The present study is the report on 134 treated cases of proved tuberculous meningitis, treated at the Hospital for Sick Children, Toronto, Canada, in the eight and a half years since streptomycin became available. In addition, there were 17 cases of abacterial lymphocytic meningitis in tuberculous children. Eight others were admitted to the hospital moribund and died within 24 hours, before therapy could be effective; therefore, these cases are not included. The alterations made possible in the prognosis with streptomycin and later chemotherapeutic drugs in a disease so mortal that its diagnosis signified imminent death have been most gratifying. During this period not only has there been a steady decline in mortality, but the survivors have been left with progressively fewer sequelae.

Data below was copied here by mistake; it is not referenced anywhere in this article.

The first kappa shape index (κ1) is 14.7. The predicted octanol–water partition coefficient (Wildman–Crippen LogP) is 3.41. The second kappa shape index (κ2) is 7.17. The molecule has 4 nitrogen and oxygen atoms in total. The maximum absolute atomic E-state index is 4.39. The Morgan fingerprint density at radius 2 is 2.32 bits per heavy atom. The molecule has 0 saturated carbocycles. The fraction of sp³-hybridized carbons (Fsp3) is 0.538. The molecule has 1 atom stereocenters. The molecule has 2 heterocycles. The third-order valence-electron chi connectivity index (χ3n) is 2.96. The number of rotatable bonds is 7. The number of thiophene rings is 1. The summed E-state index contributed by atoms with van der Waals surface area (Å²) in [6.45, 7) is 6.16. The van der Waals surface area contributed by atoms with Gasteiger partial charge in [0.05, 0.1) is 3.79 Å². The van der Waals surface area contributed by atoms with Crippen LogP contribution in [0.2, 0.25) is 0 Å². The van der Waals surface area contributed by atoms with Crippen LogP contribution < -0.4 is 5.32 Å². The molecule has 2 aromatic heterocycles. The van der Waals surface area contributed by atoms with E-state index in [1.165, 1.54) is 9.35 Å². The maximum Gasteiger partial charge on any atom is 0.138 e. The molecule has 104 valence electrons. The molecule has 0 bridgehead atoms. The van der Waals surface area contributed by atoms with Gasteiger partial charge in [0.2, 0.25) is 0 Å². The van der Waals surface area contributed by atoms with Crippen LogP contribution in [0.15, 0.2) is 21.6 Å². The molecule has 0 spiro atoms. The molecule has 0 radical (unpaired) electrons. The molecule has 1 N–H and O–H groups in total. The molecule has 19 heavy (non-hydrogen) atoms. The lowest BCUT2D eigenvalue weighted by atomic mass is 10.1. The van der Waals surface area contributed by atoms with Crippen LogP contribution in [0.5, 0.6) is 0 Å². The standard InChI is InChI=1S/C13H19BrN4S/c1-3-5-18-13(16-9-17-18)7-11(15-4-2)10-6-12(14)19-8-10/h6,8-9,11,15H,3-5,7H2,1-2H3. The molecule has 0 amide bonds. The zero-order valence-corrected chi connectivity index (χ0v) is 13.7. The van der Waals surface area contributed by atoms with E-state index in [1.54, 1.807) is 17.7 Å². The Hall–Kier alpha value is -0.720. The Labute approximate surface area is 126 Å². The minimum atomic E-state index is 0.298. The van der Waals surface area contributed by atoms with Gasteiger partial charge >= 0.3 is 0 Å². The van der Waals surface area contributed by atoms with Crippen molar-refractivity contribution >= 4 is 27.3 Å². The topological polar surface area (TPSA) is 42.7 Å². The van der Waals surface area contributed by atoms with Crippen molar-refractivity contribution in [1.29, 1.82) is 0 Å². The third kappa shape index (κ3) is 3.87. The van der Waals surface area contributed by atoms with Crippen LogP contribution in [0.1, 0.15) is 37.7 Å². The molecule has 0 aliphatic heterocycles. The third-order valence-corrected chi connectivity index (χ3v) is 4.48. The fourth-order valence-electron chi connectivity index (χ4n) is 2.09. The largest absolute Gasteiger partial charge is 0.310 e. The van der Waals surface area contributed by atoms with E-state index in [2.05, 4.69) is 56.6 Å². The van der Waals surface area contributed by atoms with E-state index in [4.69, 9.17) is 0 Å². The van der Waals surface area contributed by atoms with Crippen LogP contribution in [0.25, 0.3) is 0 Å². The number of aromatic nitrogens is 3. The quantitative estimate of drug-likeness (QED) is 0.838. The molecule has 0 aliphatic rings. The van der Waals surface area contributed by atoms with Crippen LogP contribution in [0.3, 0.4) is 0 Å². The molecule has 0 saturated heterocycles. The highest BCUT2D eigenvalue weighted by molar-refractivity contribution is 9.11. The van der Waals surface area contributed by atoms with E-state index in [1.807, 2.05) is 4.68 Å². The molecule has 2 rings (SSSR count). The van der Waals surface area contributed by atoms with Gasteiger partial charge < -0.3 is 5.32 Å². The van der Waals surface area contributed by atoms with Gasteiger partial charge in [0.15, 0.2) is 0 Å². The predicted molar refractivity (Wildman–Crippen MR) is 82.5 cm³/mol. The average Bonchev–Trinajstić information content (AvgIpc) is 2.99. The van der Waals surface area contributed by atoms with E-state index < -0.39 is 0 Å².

There are three types of tuberculous meningitis. First, 70% of all cases are primary infections of the cerebral meninges, but hematogenous spread. The latter may be a sudden